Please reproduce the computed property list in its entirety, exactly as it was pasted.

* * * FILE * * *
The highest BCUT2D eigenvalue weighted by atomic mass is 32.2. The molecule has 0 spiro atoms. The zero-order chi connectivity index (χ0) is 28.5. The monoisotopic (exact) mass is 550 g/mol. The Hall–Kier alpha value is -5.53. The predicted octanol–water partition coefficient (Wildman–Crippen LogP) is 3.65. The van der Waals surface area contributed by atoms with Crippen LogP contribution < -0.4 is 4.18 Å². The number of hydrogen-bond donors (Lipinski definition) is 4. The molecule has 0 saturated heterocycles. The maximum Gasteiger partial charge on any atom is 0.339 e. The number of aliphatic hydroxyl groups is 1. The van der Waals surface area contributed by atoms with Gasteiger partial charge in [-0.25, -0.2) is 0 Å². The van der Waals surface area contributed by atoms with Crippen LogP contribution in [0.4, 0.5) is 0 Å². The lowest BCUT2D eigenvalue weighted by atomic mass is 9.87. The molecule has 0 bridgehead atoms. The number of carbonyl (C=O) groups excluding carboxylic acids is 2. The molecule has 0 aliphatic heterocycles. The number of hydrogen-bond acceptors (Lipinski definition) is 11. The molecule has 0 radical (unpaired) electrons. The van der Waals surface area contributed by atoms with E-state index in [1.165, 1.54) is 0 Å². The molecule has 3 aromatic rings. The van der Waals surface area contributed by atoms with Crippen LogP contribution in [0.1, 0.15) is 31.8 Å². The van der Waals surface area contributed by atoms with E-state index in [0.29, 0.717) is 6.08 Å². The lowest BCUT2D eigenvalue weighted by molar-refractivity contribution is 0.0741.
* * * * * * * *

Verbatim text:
The highest BCUT2D eigenvalue weighted by atomic mass is 32.2. The molecule has 0 spiro atoms. The zero-order chi connectivity index (χ0) is 28.5. The monoisotopic (exact) mass is 550 g/mol. The Hall–Kier alpha value is -5.53. The predicted octanol–water partition coefficient (Wildman–Crippen LogP) is 3.65. The van der Waals surface area contributed by atoms with Crippen LogP contribution < -0.4 is 4.18 Å². The number of hydrogen-bond donors (Lipinski definition) is 4. The molecule has 0 saturated heterocycles. The maximum Gasteiger partial charge on any atom is 0.339 e. The number of aliphatic hydroxyl groups is 1. The van der Waals surface area contributed by atoms with Gasteiger partial charge in [-0.25, -0.2) is 0 Å². The van der Waals surface area contributed by atoms with Crippen LogP contribution in [0.4, 0.5) is 0 Å². The lowest BCUT2D eigenvalue weighted by atomic mass is 9.87. The molecule has 0 bridgehead atoms. The number of carbonyl (C=O) groups excluding carboxylic acids is 2. The molecule has 0 aliphatic heterocycles. The number of hydrogen-bond acceptors (Lipinski definition) is 11. The molecule has 0 radical (unpaired) electrons. The van der Waals surface area contributed by atoms with E-state index in [1.165, 1.54) is 0 Å². The molecule has 3 aromatic rings. The van der Waals surface area contributed by atoms with Crippen LogP contribution in [0.1, 0.15) is 31.8 Å². The van der Waals surface area contributed by atoms with E-state index in [0.29, 0.717) is 6.08 Å². The lowest BCUT2D eigenvalue weighted by molar-refractivity contribution is 0.0741.